Emma Banks of Smile As It Happens contacted me about sharing some very valuable insight on finding resources and opportunities when you’re entering into the civilian workforce.  I thought it would be very useful to pass along!  Please find her article below!

Leaving the military presents you with a wide range of opportunities, but it can also bring along the anxiety of the unknown. Unfortunately, many myths have been perpetuated that fuel anxiety concerning civilian life and your search for non-military employment. Let’s look at a few of these and learn the truth behind them.
Myth #1: Most employers don’t care about job seekers.
Truth: In today’s competitive job market, many companies receive high numbers of applications on a regular basis. They understand the need to attract the most qualified, talented people to fill available positions. In order to attract these individuals, many companies have significantly streamlined the application process; some of the more tech-savvy companies such as Walmart and AT&T have partnered with JIBE, a mobile recruiting company, to allow job seekers to efficiently upload resumes and other pertinent information right from their mobile devices. Other companies seek to attract and retain the best applicants by offering special benefits such as work-from-home options, gym memberships, and more.
Myth #2 No special services exist to help you find non-military employment.
Truth: While you may feel overwhelmed by the process of transitioning from a military career to civilian work, many resources are out there to assist you. Hire Heroes USA, an organization composed of former military personnel from a wide range of backgrounds, provides training for veterans and military personnel seeking civilian work. In addition to workshops and job-finding tools, Hire Heroes USA also offers job fairs throughout the country.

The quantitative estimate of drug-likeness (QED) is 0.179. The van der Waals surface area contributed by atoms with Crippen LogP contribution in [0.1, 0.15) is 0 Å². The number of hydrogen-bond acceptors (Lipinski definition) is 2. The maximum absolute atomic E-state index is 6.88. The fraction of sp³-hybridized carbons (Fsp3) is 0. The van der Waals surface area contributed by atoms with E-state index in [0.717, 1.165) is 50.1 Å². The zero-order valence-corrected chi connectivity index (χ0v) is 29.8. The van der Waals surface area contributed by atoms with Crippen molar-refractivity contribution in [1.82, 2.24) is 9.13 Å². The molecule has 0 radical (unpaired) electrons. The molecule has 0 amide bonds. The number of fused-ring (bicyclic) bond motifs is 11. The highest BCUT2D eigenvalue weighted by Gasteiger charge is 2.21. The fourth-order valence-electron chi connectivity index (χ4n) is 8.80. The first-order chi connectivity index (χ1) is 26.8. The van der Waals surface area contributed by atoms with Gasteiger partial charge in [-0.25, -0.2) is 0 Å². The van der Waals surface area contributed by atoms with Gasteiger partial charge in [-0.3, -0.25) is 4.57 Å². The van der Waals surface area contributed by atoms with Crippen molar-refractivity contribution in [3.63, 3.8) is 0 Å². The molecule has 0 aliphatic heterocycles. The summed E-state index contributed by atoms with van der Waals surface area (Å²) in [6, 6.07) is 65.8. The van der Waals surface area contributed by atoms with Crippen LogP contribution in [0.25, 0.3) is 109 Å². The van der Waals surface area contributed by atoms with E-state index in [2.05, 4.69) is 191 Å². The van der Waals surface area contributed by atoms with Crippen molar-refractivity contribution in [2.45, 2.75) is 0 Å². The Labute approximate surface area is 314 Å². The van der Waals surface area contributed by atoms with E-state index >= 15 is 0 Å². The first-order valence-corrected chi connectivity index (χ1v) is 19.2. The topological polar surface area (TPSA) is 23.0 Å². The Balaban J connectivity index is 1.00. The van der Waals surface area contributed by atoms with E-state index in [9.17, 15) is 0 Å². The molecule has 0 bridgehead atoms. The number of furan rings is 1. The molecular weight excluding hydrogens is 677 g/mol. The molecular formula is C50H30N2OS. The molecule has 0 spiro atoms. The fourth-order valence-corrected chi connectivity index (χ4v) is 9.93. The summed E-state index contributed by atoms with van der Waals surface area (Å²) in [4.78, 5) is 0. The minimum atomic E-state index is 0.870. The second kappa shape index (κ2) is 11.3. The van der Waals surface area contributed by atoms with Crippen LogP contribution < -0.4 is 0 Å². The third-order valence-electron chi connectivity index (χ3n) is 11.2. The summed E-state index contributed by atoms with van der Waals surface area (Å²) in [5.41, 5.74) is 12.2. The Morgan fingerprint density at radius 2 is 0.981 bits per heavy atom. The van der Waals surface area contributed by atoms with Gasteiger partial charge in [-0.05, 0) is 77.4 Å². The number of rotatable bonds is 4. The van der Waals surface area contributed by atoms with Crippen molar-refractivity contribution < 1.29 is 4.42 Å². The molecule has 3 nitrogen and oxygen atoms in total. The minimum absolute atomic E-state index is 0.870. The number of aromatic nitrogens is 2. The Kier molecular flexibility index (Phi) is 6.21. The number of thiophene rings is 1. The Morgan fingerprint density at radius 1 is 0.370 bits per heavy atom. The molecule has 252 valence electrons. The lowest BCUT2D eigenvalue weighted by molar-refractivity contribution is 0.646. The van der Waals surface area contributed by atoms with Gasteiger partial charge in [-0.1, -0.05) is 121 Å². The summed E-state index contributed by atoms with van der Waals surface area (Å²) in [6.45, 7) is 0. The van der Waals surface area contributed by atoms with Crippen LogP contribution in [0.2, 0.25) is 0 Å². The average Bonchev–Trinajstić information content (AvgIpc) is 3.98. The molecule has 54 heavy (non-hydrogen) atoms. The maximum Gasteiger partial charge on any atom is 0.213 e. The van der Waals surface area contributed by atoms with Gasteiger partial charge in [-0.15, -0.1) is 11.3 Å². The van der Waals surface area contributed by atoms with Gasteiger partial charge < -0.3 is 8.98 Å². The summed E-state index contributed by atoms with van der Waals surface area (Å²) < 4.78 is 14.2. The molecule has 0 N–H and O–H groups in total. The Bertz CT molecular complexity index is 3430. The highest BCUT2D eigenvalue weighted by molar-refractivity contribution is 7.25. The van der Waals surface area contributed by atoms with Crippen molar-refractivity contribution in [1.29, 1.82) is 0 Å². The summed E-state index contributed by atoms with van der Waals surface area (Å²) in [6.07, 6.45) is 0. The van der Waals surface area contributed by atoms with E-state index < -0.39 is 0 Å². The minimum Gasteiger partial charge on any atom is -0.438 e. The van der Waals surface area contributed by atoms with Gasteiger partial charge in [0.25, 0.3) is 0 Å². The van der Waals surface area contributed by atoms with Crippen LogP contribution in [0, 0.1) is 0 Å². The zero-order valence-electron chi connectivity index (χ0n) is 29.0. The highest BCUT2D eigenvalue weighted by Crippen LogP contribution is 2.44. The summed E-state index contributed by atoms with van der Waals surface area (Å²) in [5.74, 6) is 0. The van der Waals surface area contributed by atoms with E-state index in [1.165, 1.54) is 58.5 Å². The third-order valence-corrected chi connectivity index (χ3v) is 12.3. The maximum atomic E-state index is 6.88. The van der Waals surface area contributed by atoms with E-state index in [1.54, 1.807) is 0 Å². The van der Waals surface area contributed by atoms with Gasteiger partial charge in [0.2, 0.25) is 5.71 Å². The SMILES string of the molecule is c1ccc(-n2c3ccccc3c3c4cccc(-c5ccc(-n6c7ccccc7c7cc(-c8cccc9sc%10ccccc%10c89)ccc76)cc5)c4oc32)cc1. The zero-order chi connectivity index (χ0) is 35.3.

Myth #3: You will only find open positions online.
Truth: While many people successfully search for jobs online, many employers seek to fill positions through other means. Job fairs offer great opportunities for meeting potential employers in person. Networking also offers a great way to find job opportunities. If you want to work at a particular company but don’t know if they are hiring, you can submit your resume along with a cover letter explaining why you would be an asset to the company. Volunteering also often provides a stepping-stone toward employment. You may eventually find a paid position with the organization where you volunteer, or your volunteer work could help you network with a potential employer. Keep your head up and eyes open – you never know where your next opportunity may come from!

Myth #4: Although programs exist to help military veterans find jobs in the private sector, no person is available to help you through this transition.
Truth: All veterans who served following 9/11 are eligible for personal assistance with job-seeking and career building. Through the Gold Card program, these veterans can gain access to a local One-Stop Career Center. Here, with the help of a career professional you will receive career guidance, the opportunity to work on job-readiness tests and assessments, interviews, an Individual Development Plan, job referrals, and monthly check-ups throughout your employment search and beyond.
Change brings both stress as well as opportunity. Fortunately, many resources are available to help you in your transition out of the military. By taking advantage of these programs, you will be able to alleviate much of your anxiety as well as find opportunities for the next phase of your life.
Emma is a mid 20-something year old with a passion for life, love, fitness, and helping others. She loves to be active and get involved in as many sport and community activities as possible. Emma is currently studying to become a Career & Life Coach, and loves to network with people from around the world! Check out Emma’s blog at http://smileasithappens.blogspot.com/

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